China’s onshore equities fell by around 8 per cent on Monday in a tumultuous session that was the worst for Shanghai’s main index since August 2015. However, this was to be expected as markets caught up in the first trading day following the weeklong Lunar New Year holiday. Indeed, to help soften the blow of the viral outbreak, national policymakers and local governments have joined together in recent days in a coordinated push to ease the financial and economic impact.

A key question facing investors is how to quantify these measures. We believe the level of monetary and fiscal policy support that we have seen so far may not be as drastic as what we had following the financial crisis in 2008-2009, but more supportive than what we had during the SARS epidemic in 2003.

The key difference between now and 17 years ago is China’s relative economic weight. In 2003, China only contributed 4 per cent to global GDP growth, while today it contributes nearly 16 per cent. This means the impact of recent stimulus measures on China’s and the world’s economic output will be significantly greater in comparison to 2003. Moreover, this time both the fiscal and monetary support have been more swift and targeted than in previous crises. 

Targeted financial support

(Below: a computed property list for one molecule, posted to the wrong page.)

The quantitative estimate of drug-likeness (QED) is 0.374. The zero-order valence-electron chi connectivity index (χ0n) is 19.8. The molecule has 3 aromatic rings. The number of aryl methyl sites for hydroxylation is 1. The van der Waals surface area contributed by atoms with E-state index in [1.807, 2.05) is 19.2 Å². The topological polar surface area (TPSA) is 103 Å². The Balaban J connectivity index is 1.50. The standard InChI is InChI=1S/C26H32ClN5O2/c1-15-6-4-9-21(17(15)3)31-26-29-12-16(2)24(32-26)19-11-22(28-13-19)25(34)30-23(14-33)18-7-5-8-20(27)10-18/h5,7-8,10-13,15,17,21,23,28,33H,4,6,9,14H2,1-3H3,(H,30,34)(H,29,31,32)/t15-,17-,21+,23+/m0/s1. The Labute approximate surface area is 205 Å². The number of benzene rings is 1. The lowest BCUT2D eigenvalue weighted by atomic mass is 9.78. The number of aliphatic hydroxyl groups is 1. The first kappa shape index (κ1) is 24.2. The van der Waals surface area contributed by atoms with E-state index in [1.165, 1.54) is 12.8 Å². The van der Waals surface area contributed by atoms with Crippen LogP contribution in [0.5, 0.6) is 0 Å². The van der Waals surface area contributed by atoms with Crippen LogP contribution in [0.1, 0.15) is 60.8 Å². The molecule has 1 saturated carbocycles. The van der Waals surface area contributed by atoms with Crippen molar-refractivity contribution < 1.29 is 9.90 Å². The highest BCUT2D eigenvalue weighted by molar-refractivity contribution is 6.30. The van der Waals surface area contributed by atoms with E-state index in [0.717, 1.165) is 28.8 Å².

On Monday, the People’s Bank of China issued 1.2 trillion renminbi ($170 billion) via reverse repurchase agreements and cut the repo rate by 10 basis points, but after accounting for expiring contracts, this amounts to a net new liquidity injection of just over US$21 billion. Policymakers are pledging a raft of other support measures. Fiscal policymakers are pledging tax breaks to struggling firms, local governments are seeking to lower borrowing costs for struggling small and medium sized firms (SMEs), and the securities regulator is dissuading margin selling and allowing stock pledge contracts to be extended.

Contrast this with the scattergun approach China took in November 2008 during the financial crisis, when the government introduced a mammoth 4 trillion renminbi stimulus package (US$570 billion at current rates) to be implemented through 2009 and 2010. That support was equal to 14 per cent of GDP in 2008.

By comparison, the impact of these latest measures is positive but more limited. We expect policymakers to be even more proactive in their support measures going forward. The second order effects of the outbreak on China’s slowing economy and market volatility have yet to fully be realized, and officials are likely to be not just reactive, but to try to anticipate what’s needed in their efforts to contain the damage and set the catalysts for the recovery.

What's left in the toolkit?

Further steps China could take include broader stimulus measures, such as more cuts in the reserve requirement ratio (RRR), or reductions to benchmark lending rates like the medium-term lending facility (MLF) or loan prime rate (LPR). Fiscal measures are also likely to be part of the tool kit, including  a generous budget deficit with more pro-growth allocation, and more targeted reliefs on tax and social security collections, especially those designed to benefit SMEs.

What about consumer demand? As with market sentiment, this will inevitably be subject to a short-term negative impact. But we think the resilience of Chinese consumer demand will prevail. I see the long-term trend of consumption upgrades playing out across many sectors remaining well intact.